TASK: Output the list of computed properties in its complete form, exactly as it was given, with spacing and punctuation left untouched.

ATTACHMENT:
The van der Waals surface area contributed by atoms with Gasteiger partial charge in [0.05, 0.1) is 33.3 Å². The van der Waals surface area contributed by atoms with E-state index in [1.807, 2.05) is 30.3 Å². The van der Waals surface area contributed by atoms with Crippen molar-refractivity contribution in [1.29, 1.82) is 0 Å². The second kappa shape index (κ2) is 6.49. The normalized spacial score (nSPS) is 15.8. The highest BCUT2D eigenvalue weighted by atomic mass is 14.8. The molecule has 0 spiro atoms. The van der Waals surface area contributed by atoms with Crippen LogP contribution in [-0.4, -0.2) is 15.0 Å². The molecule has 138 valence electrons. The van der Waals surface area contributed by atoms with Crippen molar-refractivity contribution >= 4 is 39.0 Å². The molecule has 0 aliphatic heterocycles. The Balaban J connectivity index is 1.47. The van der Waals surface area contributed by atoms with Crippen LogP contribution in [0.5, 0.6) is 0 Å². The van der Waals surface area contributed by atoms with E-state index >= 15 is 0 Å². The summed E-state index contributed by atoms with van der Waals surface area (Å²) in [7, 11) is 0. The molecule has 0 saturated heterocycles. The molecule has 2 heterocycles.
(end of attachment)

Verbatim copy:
The van der Waals surface area contributed by atoms with Gasteiger partial charge in [0.05, 0.1) is 33.3 Å². The van der Waals surface area contributed by atoms with E-state index in [1.807, 2.05) is 30.3 Å². The van der Waals surface area contributed by atoms with Crippen molar-refractivity contribution in [1.29, 1.82) is 0 Å². The second kappa shape index (κ2) is 6.49. The normalized spacial score (nSPS) is 15.8. The highest BCUT2D eigenvalue weighted by atomic mass is 14.8. The molecule has 0 spiro atoms. The van der Waals surface area contributed by atoms with Crippen LogP contribution in [-0.4, -0.2) is 15.0 Å². The molecule has 138 valence electrons. The van der Waals surface area contributed by atoms with Crippen molar-refractivity contribution >= 4 is 39.0 Å². The molecule has 0 aliphatic heterocycles. The Balaban J connectivity index is 1.47. The van der Waals surface area contributed by atoms with Crippen LogP contribution in [0.5, 0.6) is 0 Å². The van der Waals surface area contributed by atoms with E-state index >= 15 is 0 Å². The summed E-state index contributed by atoms with van der Waals surface area (Å²) in [7, 11) is 0. The molecule has 0 saturated heterocycles. The molecule has 2 heterocycles.